New York A safety pin derailed Spectacular Bid.
Fatigue wiped out Alysheba and Silver Charm.
An early move ended Real Quiet's try.
Injury stopped Charismatic.
A stumble at the start was War Emblem's downfall.
Who knows what awaits Funny Cide when he attempts to win the Triple Crown June 7 in the Belmont Stakes? When it comes to trying to sweep the Kentucky Derby, Preakness and Belmont, so much has gone wrong for so many horses that only 11 3-year-olds have done it.
Sixteen others won the first two legs but, for one reason or another, came up short in the 11Â¼2-mile Belmont, the longest and most grueling race of all.
"You need a great horse and good racing luck all the way," said Steve Cauthen, who rode the last Triple Crown winner, Affirmed, in 1978. "You can't have any setbacks."
Funny Cide might just be that horse. A week away from his attempt to win the Belmont and become the first Triple Crown champion in a quarter-century, the chestnut gelding is healthy, hungry and ready to run on his home track for his upstate owners, Sackatoga Stable.
"If he's the same as he was going into the Derby and Preakness, nothing can beat him," said Robin Smullen, Funny Cide's assistant trainer and exercise rider. "But everything has to continue to fall into place."
So far, so good for Funny Cide, the first gelding and first New York bred to go for the Triple Crown.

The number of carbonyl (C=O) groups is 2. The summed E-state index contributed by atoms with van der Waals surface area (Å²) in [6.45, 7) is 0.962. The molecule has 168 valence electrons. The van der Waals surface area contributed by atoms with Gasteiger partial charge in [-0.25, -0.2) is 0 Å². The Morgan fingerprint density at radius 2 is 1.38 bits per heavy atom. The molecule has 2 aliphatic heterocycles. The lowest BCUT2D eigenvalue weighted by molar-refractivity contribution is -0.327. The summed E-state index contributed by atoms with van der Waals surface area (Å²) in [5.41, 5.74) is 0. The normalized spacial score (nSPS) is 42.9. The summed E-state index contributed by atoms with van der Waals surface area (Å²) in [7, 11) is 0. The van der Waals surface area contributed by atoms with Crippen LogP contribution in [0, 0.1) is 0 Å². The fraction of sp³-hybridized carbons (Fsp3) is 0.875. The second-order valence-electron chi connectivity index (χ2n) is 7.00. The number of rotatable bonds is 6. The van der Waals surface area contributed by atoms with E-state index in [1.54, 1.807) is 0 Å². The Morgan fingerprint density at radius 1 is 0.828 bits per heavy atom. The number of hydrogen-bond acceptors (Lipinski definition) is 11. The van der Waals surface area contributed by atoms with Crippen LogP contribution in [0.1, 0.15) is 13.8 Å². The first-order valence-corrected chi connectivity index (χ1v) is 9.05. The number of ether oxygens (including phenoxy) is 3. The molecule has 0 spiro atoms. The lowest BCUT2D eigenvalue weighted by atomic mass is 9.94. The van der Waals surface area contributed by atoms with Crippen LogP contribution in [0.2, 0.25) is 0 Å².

Unlike most Triple Crown contenders -- even some of the winners -- Funny Cide has shown no signs of wear and tear from the punishing grind of going in three races at three tracks at varying distances over five weeks.
Since his second-place finish behind Empire Maker in the Wood Memorial in April, Funny Cide has gotten bigger and better, happier and healthier, and smarter and stronger while winning the Kentucky Derby and Preakness. Along the way, trainer Barclay Tagg and Smullen solved the gelding's breathing problem and found a softer, safer bit that wouldn't leave his mouth bloody.
Funny Cide turned the tables on Empire Maker in the Derby, wining by 13Â¼4 lengths. Two weeks later, the big red chestnut won the Preakness by a near-record 93Â¼4 lengths. Wednesday, he worked effortlessly, covering five-eighths of a mile in 592Â¼5 seconds over a sloppy Belmont track.
"It's just been a dream trip since the Wood Memorial," Tagg said. "He's eating up every night. He's training well, sleeping well, breezing well. He's right on track. Whether he'll run well we don't know. But I haven't seen any change in him."
Smullen has, and it's been for the better.
"He's getting taller," Smullen said. "He may look leaner, but he's growing. To be growing up and still keep your weight on during this is hard to do. But he's doing it. Am I surprised? Yep."